LG's brief flirtation with OLED gave us the Flex phones, but now it's a long-term commitment. Yet - surprisingly - it's not the screen, which covers 82% of the front of the LG V30, that is the star attraction. Instead, the much-improved dual camera is the main focus of this generation.
The screen still catches your eye thanks to its HDR10 support, meaning you can enjoy HDR content from Netflix, Amazon and other sources.
In fact, LG is heavily favoring cinematography features with the V30. It starts off simple, with 15 Cine effects, and ends up deep into advanced topics like log curves and color grading. The phone could be the only tool you need to use, starting from shooting, going through editing and finally sharing your creations.
This all rests on a solid foundation as the main camera boasts the brightest aperture on a mobile yet, f/1.6. It is important to note that the wide-angle camera has a wider aperture too - from f/2.4 on the LG G6 to f/1.9.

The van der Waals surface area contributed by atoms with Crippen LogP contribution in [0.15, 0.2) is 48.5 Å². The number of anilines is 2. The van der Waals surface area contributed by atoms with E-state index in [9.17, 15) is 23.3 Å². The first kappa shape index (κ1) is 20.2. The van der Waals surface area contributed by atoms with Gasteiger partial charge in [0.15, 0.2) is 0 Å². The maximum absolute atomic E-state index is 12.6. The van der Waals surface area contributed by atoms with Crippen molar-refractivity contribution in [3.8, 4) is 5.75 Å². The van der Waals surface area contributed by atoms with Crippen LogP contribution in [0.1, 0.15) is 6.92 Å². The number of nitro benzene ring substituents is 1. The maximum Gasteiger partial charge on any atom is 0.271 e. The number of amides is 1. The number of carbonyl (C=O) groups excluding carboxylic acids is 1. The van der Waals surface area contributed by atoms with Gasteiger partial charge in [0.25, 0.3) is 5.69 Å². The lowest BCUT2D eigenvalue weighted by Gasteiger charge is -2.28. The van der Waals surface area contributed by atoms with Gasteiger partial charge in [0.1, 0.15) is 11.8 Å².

Circling back to the screen, its small companion is gone. Instead, the Floating bar takes over its functions,and there's plenty of room for it on the 18:9 screen. The singular screen measures 6" big, which puts it smack in the middle of the Galaxy S8 and S8+.
LG has not abandoned its audio ambitions either, you're still getting Quad DAC (region dependent). The Acoustic Overload Point microphone from the V20 is back, but LG made further enhancements to ensure the best quality when recording in LOUD environments.
Should the LG V30 prove successful, it will inform the design of next year's G7 and spread its influence to the lower echelons (we already have the Q-series phones, which mimic the two flagship series). After a languid market performance by the G5 and G6, LG's smartphone line could use a shake-up - and that could start today.
So, no pressure, V30, now show us what you've got.
Note: LG gave us an early pre-production unit for this hands-on. We will use a release unit for the full review.